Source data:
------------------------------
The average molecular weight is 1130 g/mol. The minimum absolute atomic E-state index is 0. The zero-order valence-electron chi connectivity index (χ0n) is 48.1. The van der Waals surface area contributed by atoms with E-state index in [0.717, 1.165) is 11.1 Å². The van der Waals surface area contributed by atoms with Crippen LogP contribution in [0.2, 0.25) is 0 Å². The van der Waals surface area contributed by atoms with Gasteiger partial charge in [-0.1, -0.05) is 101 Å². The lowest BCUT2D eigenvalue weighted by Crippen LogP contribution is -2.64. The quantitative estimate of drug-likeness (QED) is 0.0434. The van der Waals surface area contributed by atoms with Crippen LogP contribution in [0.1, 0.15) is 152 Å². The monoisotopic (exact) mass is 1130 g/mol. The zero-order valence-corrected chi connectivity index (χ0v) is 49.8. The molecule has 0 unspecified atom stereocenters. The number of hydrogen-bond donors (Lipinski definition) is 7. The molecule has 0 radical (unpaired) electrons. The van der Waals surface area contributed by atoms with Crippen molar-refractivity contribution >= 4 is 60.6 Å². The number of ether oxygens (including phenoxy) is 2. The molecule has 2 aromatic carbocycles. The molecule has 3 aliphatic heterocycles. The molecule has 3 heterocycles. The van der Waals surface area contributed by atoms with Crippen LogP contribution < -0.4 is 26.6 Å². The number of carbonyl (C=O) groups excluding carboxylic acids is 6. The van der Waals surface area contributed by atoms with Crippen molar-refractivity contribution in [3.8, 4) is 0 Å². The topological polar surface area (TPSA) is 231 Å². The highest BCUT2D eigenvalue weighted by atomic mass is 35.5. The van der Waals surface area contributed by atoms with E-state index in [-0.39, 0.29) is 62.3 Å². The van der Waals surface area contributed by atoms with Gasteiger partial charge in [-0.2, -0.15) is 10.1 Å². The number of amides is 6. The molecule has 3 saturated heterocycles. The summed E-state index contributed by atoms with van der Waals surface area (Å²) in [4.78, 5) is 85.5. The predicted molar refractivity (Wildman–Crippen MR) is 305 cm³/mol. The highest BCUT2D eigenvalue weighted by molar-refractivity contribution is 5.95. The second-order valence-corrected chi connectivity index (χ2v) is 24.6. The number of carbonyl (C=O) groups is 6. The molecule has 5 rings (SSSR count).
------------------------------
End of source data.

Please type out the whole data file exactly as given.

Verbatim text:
The average molecular weight is 1130 g/mol. The minimum absolute atomic E-state index is 0. The zero-order valence-electron chi connectivity index (χ0n) is 48.1. The van der Waals surface area contributed by atoms with E-state index in [0.717, 1.165) is 11.1 Å². The van der Waals surface area contributed by atoms with Crippen LogP contribution in [0.2, 0.25) is 0 Å². The van der Waals surface area contributed by atoms with Gasteiger partial charge in [-0.1, -0.05) is 101 Å². The lowest BCUT2D eigenvalue weighted by Crippen LogP contribution is -2.64. The quantitative estimate of drug-likeness (QED) is 0.0434. The van der Waals surface area contributed by atoms with Crippen LogP contribution in [0.1, 0.15) is 152 Å². The monoisotopic (exact) mass is 1130 g/mol. The zero-order valence-corrected chi connectivity index (χ0v) is 49.8. The molecule has 0 unspecified atom stereocenters. The number of hydrogen-bond donors (Lipinski definition) is 7. The molecule has 0 radical (unpaired) electrons. The van der Waals surface area contributed by atoms with Crippen molar-refractivity contribution >= 4 is 60.6 Å². The number of ether oxygens (including phenoxy) is 2. The molecule has 2 aromatic carbocycles. The molecule has 3 aliphatic heterocycles. The molecule has 3 heterocycles. The van der Waals surface area contributed by atoms with Crippen LogP contribution < -0.4 is 26.6 Å². The number of carbonyl (C=O) groups excluding carboxylic acids is 6. The van der Waals surface area contributed by atoms with Crippen molar-refractivity contribution in [3.8, 4) is 0 Å². The topological polar surface area (TPSA) is 231 Å². The highest BCUT2D eigenvalue weighted by atomic mass is 35.5. The van der Waals surface area contributed by atoms with E-state index in [-0.39, 0.29) is 62.3 Å². The van der Waals surface area contributed by atoms with Gasteiger partial charge in [-0.2, -0.15) is 10.1 Å². The number of amides is 6. The molecule has 3 saturated heterocycles. The summed E-state index contributed by atoms with van der Waals surface area (Å²) in [4.78, 5) is 85.5. The predicted molar refractivity (Wildman–Crippen MR) is 305 cm³/mol. The highest BCUT2D eigenvalue weighted by molar-refractivity contribution is 5.95. The second-order valence-corrected chi connectivity index (χ2v) is 24.6. The number of carbonyl (C=O) groups is 6. The molecule has 5 rings (SSSR count).